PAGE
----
0.6 mile east: Don't expect an elevator in El Tovar Hotel (1 Main St., Grand Canyon Village; [888] 297-2757 or [928] 638-2631, http://www.grandcanyonlodges.com). It's the fanciest hotel on the South Rim, but it's also a historic landmark from 1905, so this three-story, 78-unit lodging has plenty of log-cabin-meets-Craftsman style, but no elevators. If you're spending the night, be sure to ask about renovations. (Half of the lobby was behind a tarp when I arrived and a re-roofing job was in progress. When I told the front desk that nobody had warned me, the representative immediately took $100 off my bill.) Rooms for two, $197-$321, suites $401-$489. If you're not spending the night, consider lunch or dinner in the stately but rustic dining room.

2.5 miles east: Don't dawdle on the way to Mather Point. It's a gorgeous spot to catch a sunrise. Also, once the sun is up, the parking lot fills fast. Just about every canyon visitor comes here at some point — the main Visitor Center, the biggest bookstore and the bike rental operation are clustered here a short walk from the rim. It's no fun prowling the aisles at midday searching for a parking spot.

4.3 miles east: Even if you're not going to hike it, do check out the top part of the South Kaibab Trail. The switchbacks are dramatic, as is the view. The trail reaches the canyon bottom in 6.3 miles. But because it's so steep and shade is so scarce, rangers recommend hikers go downhill on South Kaibab and come up on Bright Angel. For more, go to http://www.lat.ms/1Jibog5

2.6 miles northwest: Don't think you can drive to Mohave Point. This is one of several South Rim viewpoints closed to private cars. To get here, take one of the park's free shuttle buses and enjoy the view of the river to the northwest. For info on the shuttle system, go to http://www.lat.ms/1aEiG2l. As one of the bus drivers pointed out, any South Rim location with "point" in its name is probably good for sunset or sunrise photos, because those points jut into the canyon with views to the east and west.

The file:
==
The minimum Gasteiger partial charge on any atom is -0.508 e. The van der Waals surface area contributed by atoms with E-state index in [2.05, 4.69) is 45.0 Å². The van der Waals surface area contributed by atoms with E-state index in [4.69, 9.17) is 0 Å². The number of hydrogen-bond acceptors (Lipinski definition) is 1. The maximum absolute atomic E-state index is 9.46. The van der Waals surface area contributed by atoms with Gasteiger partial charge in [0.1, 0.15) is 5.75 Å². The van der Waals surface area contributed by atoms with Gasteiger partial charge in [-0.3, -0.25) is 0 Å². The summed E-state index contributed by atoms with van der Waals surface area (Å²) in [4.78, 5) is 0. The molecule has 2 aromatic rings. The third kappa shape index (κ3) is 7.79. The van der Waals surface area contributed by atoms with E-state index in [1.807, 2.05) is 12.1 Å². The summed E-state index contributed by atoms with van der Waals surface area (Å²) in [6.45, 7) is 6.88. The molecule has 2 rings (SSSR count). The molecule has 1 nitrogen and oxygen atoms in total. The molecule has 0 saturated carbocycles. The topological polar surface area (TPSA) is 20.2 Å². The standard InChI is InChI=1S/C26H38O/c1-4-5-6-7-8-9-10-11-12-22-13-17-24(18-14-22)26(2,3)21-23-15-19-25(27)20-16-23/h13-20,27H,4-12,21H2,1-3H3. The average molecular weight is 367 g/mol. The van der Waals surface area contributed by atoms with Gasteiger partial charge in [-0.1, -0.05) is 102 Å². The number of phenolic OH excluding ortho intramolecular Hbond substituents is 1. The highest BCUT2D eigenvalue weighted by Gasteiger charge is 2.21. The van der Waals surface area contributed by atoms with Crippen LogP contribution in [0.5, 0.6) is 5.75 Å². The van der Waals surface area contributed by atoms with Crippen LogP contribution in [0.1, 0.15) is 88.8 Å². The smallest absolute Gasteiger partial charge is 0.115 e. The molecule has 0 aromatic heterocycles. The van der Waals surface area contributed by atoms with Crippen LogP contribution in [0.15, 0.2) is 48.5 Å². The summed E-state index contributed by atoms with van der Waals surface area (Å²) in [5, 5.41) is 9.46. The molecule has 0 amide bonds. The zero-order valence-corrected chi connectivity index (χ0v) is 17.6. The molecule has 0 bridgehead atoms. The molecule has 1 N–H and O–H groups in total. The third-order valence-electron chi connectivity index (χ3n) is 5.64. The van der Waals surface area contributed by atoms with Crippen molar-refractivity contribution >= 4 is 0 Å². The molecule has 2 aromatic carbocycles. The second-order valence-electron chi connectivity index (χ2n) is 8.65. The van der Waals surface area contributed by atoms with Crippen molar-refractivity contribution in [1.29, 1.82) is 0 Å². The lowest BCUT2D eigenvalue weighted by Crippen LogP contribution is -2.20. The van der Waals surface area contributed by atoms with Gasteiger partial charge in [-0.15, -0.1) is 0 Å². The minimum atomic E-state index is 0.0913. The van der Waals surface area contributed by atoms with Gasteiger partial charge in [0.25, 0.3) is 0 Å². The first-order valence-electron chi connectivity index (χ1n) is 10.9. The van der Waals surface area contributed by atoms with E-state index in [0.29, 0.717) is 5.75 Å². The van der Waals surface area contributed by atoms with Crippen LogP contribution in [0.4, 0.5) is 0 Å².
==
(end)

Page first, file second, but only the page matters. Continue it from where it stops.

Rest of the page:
6.9 miles south: If you want hearty Mexican food, do try Plaza Bonita Family Mexican Restaurant (352 State Route 64, Tusayan; [928] 638-8900, http://www.casabonitaaz.com). The tortilla soup alone will fill you up. This is a chain with many locations in Arizona. Dinners $10.95-$21.75.

6.9 miles south: For generous portions in a riotous dining room full of picnic tables and waiters in cowboy hats, do head for the Yippee-ei-o Steakhouse (U.S. 180/64, Tusayan; [928] 638-2780, no website). Expect to hear half a dozen languages among your fellow diners (and see an automatic 15% tip on your bill). Despite the dismal reviews on Yelp, we had a satisfying dinner here. Main dishes $13.95-$29.95.

7.2 miles south: If all the South Rim lodgings are booked — which happens often — do consider the 121-room Grand Hotel (State Route 149, Tusayan; [888] 634-7263 or [928] 638-3333, http://www.grandcanyongrandhotel.com). Built in 1998 and run by Xanterra, the park concessionaire, it's one mile outside the park and about eight miles from the South Rim. Rooms from $199. The hotel's Canyon Star Steakhouse serves breakfast, lunch and dinner in an enormous dining room done in modern ranch style. Breakfasts $8.95-$17.95.

29 miles south: Don't forget Fred, Barney, Wilma and Betty. If you drive from Southern California, you'll reach Bedrock City (101 U.S. 180, Williams, Ariz.; [928] 635-2600, http://www.bedrockaz.com) on the way. Since the early 1970s, this 30-acre theme park, diner, gift shop and campground has celebrated the Flintstones, offering more than a dozen buildings done in early Stone Age kitsch. It's really tired, but you could change that. The place is for sale, asking price $2 million. There is, however, a catch: The Hanna-Barbera license, which allows use of the Flintstones name, doesn't convey with the property.

chris.reynolds@latimes.com